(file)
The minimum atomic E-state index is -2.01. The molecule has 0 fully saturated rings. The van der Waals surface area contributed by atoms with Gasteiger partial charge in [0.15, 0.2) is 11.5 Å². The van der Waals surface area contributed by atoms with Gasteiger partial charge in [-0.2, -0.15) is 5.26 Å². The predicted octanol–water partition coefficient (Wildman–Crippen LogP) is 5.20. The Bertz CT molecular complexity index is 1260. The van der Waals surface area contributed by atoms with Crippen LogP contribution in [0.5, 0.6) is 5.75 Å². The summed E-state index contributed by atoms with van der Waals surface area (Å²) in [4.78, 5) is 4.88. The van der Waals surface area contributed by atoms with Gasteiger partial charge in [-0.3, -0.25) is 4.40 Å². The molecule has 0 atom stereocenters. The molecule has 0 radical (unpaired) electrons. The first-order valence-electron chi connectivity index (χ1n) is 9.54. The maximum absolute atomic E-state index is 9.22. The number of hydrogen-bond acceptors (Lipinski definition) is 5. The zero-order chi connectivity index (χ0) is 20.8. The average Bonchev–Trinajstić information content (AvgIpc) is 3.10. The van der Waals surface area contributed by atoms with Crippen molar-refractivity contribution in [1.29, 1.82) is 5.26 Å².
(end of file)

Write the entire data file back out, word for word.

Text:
The minimum atomic E-state index is -2.01. The molecule has 0 fully saturated rings. The van der Waals surface area contributed by atoms with Gasteiger partial charge in [0.15, 0.2) is 11.5 Å². The van der Waals surface area contributed by atoms with Gasteiger partial charge in [-0.2, -0.15) is 5.26 Å². The predicted octanol–water partition coefficient (Wildman–Crippen LogP) is 5.20. The Bertz CT molecular complexity index is 1260. The van der Waals surface area contributed by atoms with Crippen LogP contribution in [0.5, 0.6) is 5.75 Å². The summed E-state index contributed by atoms with van der Waals surface area (Å²) in [4.78, 5) is 4.88. The van der Waals surface area contributed by atoms with Gasteiger partial charge in [-0.3, -0.25) is 4.40 Å². The molecule has 0 atom stereocenters. The molecule has 0 radical (unpaired) electrons. The first-order valence-electron chi connectivity index (χ1n) is 9.54. The maximum absolute atomic E-state index is 9.22. The number of hydrogen-bond acceptors (Lipinski definition) is 5. The zero-order chi connectivity index (χ0) is 20.8. The average Bonchev–Trinajstić information content (AvgIpc) is 3.10. The van der Waals surface area contributed by atoms with Crippen molar-refractivity contribution in [1.29, 1.82) is 5.26 Å².